BYU's road through independence has included plenty of discussion about the possibility of joining a Power 5 conference. On Monday, the Big 12 Conference announced it will stay at 10 members, closing the door on expansion.
Here's a look back at the past six years as BYU has played as an independent in football, all while searching for a power conference home.
BYU announces its football program will go independent after being in the Mountain West Conference since 1999 and join the West Coast Conference in 12 other sports, effective June 30, 2011.
Immediately, the recognition that making a mark on the national stage in football will be a challenge without a conference affiliation is made by then-head football coach Bronco Mendenhall.
Earlier that summer, Nebraska and Colorado agreed to leave the Big 12, with the Cornhuskers going to the Big Ten and the Buffaloes to the Pac-12. Utah also left the Mountain West Conference to join Colorado in the Pac-12. This begins a string of changes to the conference, which currently has 10 members.
Responding to the notion that Power 5 teams won't want to schedule the Cougars, Mendenhall tells the Austin American-Statesman in Texas that BYU would "love to be in the Big 12."
At the time, all indications were that the Big 12 had no interest in expanding.
NCAA ruling states that conferences do not need to have 12 teams in order to hold a conference championship game. This factor had been a primary point for those arguing in favor of the Big 12 expanding, as a championship game is seen as necessary for conferences wanting a spot in the College Football Playoff.
Having been hired as the head coach at the University of Virginia two months earlier, Mendenhall said during a radio appearance that BYU's independence is "not sustainable."
At a meeting of Big 12 athletic directors and coaches, research is presented which indicates that the conference would increase its chances of making the CFP if it expands to 12 teams.
Multiple reports indicate that the Big 12 is not planning expansion this summer.
The Big 12 sends out a memo announcing a press conference for July 19 with Commissioner Bob Bowlsby and University of Oklahoma president David Boren, who has been a proponent of the conference expanding.
The Big 12 announces that it will be asking interested schools to make presentations to the conference's board.
Boren said several criteria the Big 12 will be looking for in expansion candidates include strength of the athletic program, competitiveness, fan base, media market, reputation and academic standing.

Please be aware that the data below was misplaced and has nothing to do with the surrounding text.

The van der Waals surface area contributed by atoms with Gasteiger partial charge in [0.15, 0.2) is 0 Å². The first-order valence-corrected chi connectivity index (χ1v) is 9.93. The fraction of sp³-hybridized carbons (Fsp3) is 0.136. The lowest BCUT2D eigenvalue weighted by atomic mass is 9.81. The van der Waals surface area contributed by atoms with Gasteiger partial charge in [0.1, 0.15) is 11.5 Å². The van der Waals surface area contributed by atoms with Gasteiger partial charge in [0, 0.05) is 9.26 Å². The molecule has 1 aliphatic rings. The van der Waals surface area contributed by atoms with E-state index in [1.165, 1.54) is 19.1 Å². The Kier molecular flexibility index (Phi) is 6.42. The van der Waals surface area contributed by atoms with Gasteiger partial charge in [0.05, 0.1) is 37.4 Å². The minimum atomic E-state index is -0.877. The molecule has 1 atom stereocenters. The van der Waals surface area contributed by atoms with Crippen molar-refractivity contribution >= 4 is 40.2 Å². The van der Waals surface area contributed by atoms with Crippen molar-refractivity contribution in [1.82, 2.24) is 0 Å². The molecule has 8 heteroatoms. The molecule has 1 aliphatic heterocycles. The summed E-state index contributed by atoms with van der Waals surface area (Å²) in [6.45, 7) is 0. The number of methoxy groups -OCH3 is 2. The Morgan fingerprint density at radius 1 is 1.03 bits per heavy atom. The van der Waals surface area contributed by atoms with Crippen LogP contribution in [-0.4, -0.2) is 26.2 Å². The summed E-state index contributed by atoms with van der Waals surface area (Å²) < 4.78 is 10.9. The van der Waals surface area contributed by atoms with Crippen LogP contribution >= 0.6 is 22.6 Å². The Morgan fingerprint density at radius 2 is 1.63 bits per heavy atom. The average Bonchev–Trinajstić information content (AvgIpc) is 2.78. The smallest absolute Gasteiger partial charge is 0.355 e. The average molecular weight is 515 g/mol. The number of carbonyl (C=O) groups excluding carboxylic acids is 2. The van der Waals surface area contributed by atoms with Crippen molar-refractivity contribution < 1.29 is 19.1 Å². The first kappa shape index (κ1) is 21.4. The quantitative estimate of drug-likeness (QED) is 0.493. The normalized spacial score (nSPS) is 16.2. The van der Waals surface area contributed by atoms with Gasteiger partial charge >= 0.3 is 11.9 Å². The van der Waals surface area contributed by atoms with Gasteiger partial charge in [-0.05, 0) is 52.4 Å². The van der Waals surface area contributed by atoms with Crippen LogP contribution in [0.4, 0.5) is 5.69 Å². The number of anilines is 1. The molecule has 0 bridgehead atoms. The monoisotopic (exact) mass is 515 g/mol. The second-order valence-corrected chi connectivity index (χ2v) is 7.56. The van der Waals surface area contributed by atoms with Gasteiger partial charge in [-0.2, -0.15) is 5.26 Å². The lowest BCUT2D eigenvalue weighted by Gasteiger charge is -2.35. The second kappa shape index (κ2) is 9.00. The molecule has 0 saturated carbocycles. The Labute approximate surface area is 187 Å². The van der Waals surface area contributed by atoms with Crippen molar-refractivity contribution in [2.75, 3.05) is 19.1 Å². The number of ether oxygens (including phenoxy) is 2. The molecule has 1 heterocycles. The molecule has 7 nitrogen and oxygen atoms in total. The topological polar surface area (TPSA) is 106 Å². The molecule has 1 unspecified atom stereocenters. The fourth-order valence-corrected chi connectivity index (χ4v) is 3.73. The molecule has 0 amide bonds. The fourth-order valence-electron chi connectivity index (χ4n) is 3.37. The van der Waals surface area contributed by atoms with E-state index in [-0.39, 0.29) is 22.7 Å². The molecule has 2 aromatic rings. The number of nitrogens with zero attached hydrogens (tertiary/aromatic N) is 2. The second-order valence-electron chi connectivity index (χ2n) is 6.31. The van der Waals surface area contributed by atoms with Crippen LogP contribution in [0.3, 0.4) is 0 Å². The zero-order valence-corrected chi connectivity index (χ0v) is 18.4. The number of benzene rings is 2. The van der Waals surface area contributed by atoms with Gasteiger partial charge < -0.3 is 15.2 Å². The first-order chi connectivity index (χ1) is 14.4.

Two days after the Big 12 announced it would explore expansion candidates, BYU athletic director Tom Holmoe addressed the situation during a press conference in Salt Lake City. He stressed the importance of finding BYU a Power 5 home for the entirety of the Cougar sports program.
"When I watch our football team and our basketball team and all our Olympic sports have a hard time getting games with Power 5 schools in non conference play, it's tough for all those sports," Holmoe said.
"We've got a long way to go to prove our point, but we’re going to get after it."
Athlete Ally, a non-profit organization that advocates for LGBT awareness in sports, sent a letter to Bowlsby, as well as the league's 10 school presidents, citing concerns about BYU's Big 12 candidacy.
The group claimed that adding the Provo school would be inconsistent with the values the Big 12 espouses.
In part, the letter says, "BYU … actively and openly discriminates against its LGBT students and staff. Given BYU's homophobic, biphobic and transphobic policies and practices, BYU should not be rewarded with Big 12 membership."
A month later, Iowa State's student government passed a resolution that stated it "believes that BYU's discriminatory policies and practices are inconsistent with membership to the Big 12 Conference at this time," according to The Ames Tribune.
Boren, the chair of the Big 12 expansion committee, told reporters after an OU regents meeting that expansion was "not a given." It helped fuel speculation that despite the efforts to explore several expansion candidates and invest resources in this endeavor, the league would indeed stay at 10 members.
Less than two weeks before the scheduled Big 12 presidents meeting, CBS Sports reported it had learned the league would not be extending its grant of rights beyond its 2025 expiration.
Right now, the $2.6 billion media rights contract with ESPN and Fox will expire in eight years. Speculation is that by not extending the grant of rights, it brings uncertainty about the stability of the league.
The Big 12 announces it will stand pat at 10 members following its research of potential expansion candidates.
"We do not consider it an active agenda item any longer," league commissioner Bob Bowlsby said.